One might think that dealing with Covid-positive patients is the most dangerous part of a doctor’s work day, but emerging evidence from across the country has indicated a far more insidious source as the vector for disease spread: the staff break room.
“Transmission in the workplace in hospitals is not related to patient care,” a specialist at a New York City hospital said in an interview with ClearHealthCosts. “It is related to employees eating meals together. They relax, they take off their masks, in a relatively small space. They let their guard down…Meals are the killer.”
Hospital places limits on break rooms
In late October, MedPage Today reported that a Covid outbreak at Mount Holyoke Medical Center in western Massachusetts, in which 15 hospital staff members tested positive, could probably be traced back to the employee break room.
“We think we traced it back to employees eating a meal together in a break room, and obviously when you are eating a meal, you take your mask off and they contracted it from one employee who was positive,” the Mount Holyoke CEO, Spiro Hatiras, told Western Mass News. The hospital has since put capacity limits on break rooms.
Similarly, the Wall Street Journal reported that, at the Mayo Clinic in Rochester, Minn., over 900 staff members were infected with Covid in November. Contact tracers were able to determine that the majority of work-related Covid exposures had happened in break rooms and lunch rooms.
“When the staff are together in a lunch room or break room, there’s a tendency to feel like you’re in a safe spot,” Clay Dunagan, chief clinical officer at BJC HealthCare in St. Louis, told the Wall Street Journal. “You’re with colleagues whom you believe are taking precautions, too. But just like the rest of the community, those people get sick when they’re outside the hospital.”
In August, a study by researchers in Turkey determined that “staying in the same personnel break room as other healthcare workers without wearing a medical mask for more than 15 minutes was found to be statistically significant risk factors for SARS-CoV-2 transmission.” The researchers had several recommendations for hospitals, including forbidding both consumption of food in break rooms and sitting face-to-face while dining in designated eating areas, and retraining of hospital staff in safety procedures.
Not only a hospital issue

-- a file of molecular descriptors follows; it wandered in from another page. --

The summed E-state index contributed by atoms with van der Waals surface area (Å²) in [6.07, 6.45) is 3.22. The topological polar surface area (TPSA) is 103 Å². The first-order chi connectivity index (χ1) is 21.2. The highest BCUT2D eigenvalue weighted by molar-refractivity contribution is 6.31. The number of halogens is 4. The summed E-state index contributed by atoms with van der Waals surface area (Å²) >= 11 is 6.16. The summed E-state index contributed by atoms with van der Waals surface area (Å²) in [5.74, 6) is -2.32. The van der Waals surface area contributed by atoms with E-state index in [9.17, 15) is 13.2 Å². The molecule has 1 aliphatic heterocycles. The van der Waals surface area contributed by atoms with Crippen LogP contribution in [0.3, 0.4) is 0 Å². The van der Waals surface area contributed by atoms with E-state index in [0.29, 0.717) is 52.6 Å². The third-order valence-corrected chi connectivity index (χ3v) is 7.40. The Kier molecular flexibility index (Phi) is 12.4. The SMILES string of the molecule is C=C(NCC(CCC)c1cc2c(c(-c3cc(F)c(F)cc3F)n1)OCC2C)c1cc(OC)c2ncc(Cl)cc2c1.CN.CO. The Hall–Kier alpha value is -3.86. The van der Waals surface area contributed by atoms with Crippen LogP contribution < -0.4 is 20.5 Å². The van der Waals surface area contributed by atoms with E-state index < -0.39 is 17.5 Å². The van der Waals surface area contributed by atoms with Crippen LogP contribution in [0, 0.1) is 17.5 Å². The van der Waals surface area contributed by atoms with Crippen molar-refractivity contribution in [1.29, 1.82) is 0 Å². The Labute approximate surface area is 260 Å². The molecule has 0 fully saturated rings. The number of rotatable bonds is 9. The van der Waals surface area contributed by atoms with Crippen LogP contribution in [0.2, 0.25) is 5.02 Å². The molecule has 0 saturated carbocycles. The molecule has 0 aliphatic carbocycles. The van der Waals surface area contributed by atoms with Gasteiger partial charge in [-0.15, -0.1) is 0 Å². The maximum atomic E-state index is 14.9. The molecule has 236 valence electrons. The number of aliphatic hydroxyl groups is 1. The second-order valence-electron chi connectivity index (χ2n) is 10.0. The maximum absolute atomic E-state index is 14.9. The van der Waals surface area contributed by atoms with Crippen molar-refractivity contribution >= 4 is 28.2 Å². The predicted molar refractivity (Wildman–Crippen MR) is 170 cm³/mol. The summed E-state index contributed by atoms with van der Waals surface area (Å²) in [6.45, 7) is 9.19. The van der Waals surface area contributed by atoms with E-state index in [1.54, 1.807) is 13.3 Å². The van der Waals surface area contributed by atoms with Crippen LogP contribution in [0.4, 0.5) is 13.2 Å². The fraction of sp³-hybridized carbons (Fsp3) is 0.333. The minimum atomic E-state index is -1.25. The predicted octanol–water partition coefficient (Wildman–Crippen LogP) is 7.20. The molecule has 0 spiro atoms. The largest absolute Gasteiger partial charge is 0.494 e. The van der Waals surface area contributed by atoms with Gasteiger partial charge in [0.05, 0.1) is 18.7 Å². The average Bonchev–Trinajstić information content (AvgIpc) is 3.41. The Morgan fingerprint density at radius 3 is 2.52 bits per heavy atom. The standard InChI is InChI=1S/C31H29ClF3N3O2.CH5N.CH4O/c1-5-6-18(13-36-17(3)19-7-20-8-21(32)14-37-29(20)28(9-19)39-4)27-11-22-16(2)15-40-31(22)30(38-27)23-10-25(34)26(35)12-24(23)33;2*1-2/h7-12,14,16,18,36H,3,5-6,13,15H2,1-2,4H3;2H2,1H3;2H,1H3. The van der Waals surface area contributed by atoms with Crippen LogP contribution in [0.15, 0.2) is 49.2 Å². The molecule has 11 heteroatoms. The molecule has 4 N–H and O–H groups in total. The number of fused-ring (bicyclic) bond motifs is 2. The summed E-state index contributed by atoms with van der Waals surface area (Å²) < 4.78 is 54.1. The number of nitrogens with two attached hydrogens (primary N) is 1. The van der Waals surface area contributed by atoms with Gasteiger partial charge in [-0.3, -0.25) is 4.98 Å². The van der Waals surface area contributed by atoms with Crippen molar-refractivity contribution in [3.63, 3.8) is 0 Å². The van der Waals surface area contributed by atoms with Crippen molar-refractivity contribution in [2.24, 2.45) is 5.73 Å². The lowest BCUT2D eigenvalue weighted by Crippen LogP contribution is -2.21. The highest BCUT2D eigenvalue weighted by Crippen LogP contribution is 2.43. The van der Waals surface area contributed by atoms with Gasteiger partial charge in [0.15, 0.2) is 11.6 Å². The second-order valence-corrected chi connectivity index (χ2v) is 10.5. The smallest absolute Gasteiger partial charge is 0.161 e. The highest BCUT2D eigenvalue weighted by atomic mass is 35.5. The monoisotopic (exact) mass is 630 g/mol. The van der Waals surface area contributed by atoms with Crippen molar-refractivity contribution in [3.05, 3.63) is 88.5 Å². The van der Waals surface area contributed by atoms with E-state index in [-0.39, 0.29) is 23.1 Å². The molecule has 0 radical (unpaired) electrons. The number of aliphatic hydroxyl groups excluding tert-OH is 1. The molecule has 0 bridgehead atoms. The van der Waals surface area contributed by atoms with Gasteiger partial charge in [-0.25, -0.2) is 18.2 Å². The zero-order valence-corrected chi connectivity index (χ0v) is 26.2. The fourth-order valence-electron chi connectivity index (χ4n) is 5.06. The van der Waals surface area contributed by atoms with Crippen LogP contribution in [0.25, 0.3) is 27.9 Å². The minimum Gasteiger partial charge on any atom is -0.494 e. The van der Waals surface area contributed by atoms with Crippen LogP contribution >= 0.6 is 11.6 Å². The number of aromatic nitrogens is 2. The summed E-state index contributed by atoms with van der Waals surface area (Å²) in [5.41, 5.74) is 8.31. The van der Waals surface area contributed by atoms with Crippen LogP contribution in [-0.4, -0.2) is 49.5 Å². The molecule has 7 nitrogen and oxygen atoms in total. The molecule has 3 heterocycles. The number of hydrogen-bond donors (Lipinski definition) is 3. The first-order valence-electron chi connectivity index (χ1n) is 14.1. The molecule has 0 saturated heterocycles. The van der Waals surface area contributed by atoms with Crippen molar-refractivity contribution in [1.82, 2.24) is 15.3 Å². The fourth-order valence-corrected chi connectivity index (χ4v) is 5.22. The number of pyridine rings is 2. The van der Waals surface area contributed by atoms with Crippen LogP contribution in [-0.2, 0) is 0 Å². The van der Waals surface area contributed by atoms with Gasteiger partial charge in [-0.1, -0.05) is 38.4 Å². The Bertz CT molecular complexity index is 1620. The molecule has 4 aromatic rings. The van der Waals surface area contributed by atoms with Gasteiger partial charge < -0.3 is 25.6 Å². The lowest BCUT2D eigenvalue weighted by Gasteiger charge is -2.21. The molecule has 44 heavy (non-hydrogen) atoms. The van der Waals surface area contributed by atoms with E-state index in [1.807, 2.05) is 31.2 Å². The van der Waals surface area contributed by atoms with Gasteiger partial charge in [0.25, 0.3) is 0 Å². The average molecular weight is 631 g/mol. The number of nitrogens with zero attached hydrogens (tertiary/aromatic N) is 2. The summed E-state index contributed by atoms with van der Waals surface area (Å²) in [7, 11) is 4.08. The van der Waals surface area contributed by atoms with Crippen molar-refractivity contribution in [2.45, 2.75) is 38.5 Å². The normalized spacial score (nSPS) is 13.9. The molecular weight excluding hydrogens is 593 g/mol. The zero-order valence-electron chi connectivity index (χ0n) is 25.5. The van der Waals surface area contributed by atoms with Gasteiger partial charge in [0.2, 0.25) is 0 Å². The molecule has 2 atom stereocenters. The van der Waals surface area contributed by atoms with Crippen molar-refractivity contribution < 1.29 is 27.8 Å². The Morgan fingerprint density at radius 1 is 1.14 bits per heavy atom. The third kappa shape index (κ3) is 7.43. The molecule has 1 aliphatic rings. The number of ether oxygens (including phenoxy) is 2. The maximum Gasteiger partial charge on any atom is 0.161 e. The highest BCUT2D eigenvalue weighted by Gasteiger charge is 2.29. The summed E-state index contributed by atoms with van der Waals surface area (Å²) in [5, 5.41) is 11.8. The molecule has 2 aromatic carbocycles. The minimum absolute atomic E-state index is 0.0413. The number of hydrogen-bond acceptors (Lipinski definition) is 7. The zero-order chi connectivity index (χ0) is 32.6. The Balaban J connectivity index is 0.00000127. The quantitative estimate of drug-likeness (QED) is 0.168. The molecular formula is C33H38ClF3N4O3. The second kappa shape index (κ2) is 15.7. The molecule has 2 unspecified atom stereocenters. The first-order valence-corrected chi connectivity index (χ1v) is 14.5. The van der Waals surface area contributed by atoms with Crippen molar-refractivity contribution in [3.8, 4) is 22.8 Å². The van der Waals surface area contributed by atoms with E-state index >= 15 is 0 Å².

Of course, this is not solely a hospital issue — the risk of employee Covid infection exists in any workplace where staff members regularly congregate without adequate social distancing or personal protective equipment (PPE).
As of October, the Center for Disease Control and Prevention (CDC) directly addresses the issue of break rooms in its employer guidelines. Among other things, the guidelines ask employers to identify common areas where employees might have close contact (less than six feet apart), and to use various methods to physically separate employees as much as possible, as well as replacing communal, high-touch items with pre-packaged, single-serving items.
“One of the good things we’ve learned so far is that PPE works,” the specialist at the New York City hospital said. However, break rooms are often a place where PPE and pre-established safety measures are foregone — people must remove their masks to eat, and strict social distancing can be forgotten as employees hang out with their coworkers.
Why skipping the break room is hard, and the role of pandemic fatigue
Part of the issue is that most people look forward to break times as a time to socialize, relax and eat with friends — an important, if not necessary, part of the workday. It is hard to ask people to go without or to modify what feels to many to be an integral part of their job.
“It’s hard not to have those social interactions…it’s human nature,” the specialist said. “In some cases it’s hard to find a space to eat those meals. You want to hang out with your colleagues and relax…People are sick of this.”
Pandemic fatigue is a very real phenomenon, defined by the World Health Organization (WHO) as “demotivation to follow recommended protective behaviors, emerging gradually over time and affected by a number of emotions, experiences and perceptions.” People are tired and frustrated with the massive changes to everyday life that they have had to maintain for far longer than most expected.
Pandemic fatigue is universal, seen in countries all over the world. “Citizens have made huge sacrifices,” Dr. Hans Kluge, the WHO’s regional director for Europe, told the New York Times. “It has come at an extraordinary cost, which has exhausted all of us, regardless of where we live, or what we do.”
While the WHO says pandemic fatigue is “an expected and natural response to a prolonged public health crisis,” it also warns that it “poses a serious threat to efforts to control the spread of the virus.”
It is universally acknowledged that a failure to follow safety guidelines is directly tied to the spread of infection. With the distribution of the first doses of vaccine, though, there is hope that the era of masking and distancing may eventually be behind us. Meanwhile, safety measures are still directly tied to stopping the spread of infection.